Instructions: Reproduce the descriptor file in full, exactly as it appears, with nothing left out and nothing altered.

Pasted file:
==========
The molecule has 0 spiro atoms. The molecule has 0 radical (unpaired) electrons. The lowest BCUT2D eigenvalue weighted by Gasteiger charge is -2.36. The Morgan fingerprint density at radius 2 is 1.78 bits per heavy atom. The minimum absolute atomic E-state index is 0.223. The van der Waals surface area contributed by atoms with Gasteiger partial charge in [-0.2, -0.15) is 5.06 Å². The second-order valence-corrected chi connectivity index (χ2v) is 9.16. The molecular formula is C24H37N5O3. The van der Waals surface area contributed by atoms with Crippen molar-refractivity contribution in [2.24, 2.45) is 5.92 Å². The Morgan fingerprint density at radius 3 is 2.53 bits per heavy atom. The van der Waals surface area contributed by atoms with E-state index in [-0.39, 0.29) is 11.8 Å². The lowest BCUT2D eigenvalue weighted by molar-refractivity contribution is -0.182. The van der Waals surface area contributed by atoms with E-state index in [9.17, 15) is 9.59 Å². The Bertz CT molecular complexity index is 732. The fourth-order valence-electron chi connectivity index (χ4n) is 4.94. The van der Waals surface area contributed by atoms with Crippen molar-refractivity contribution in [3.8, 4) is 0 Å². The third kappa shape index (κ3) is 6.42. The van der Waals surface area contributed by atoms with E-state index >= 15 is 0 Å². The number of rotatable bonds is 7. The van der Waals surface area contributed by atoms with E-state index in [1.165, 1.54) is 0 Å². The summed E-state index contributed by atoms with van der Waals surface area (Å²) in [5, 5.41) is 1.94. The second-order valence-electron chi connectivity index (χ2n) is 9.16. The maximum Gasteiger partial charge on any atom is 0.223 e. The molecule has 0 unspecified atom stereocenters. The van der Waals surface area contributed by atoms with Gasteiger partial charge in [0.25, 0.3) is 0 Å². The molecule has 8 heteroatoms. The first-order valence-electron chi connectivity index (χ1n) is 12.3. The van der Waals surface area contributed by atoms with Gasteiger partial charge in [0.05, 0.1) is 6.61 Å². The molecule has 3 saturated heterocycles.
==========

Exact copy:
The molecule has 0 spiro atoms. The molecule has 0 radical (unpaired) electrons. The lowest BCUT2D eigenvalue weighted by Gasteiger charge is -2.36. The Morgan fingerprint density at radius 2 is 1.78 bits per heavy atom. The minimum absolute atomic E-state index is 0.223. The van der Waals surface area contributed by atoms with Gasteiger partial charge in [-0.2, -0.15) is 5.06 Å². The second-order valence-corrected chi connectivity index (χ2v) is 9.16. The molecular formula is C24H37N5O3. The van der Waals surface area contributed by atoms with Crippen molar-refractivity contribution in [2.24, 2.45) is 5.92 Å². The Morgan fingerprint density at radius 3 is 2.53 bits per heavy atom. The van der Waals surface area contributed by atoms with E-state index in [-0.39, 0.29) is 11.8 Å². The lowest BCUT2D eigenvalue weighted by molar-refractivity contribution is -0.182. The van der Waals surface area contributed by atoms with E-state index in [9.17, 15) is 9.59 Å². The Bertz CT molecular complexity index is 732. The fourth-order valence-electron chi connectivity index (χ4n) is 4.94. The van der Waals surface area contributed by atoms with Crippen molar-refractivity contribution in [3.8, 4) is 0 Å². The third kappa shape index (κ3) is 6.42. The van der Waals surface area contributed by atoms with E-state index >= 15 is 0 Å². The number of rotatable bonds is 7. The van der Waals surface area contributed by atoms with E-state index in [1.165, 1.54) is 0 Å². The summed E-state index contributed by atoms with van der Waals surface area (Å²) in [5, 5.41) is 1.94. The second-order valence-electron chi connectivity index (χ2n) is 9.16. The maximum Gasteiger partial charge on any atom is 0.223 e. The molecule has 0 unspecified atom stereocenters. The van der Waals surface area contributed by atoms with Gasteiger partial charge in [0.25, 0.3) is 0 Å². The molecule has 8 heteroatoms. The first-order valence-electron chi connectivity index (χ1n) is 12.3. The van der Waals surface area contributed by atoms with Gasteiger partial charge in [0.05, 0.1) is 6.61 Å². The molecule has 3 saturated heterocycles.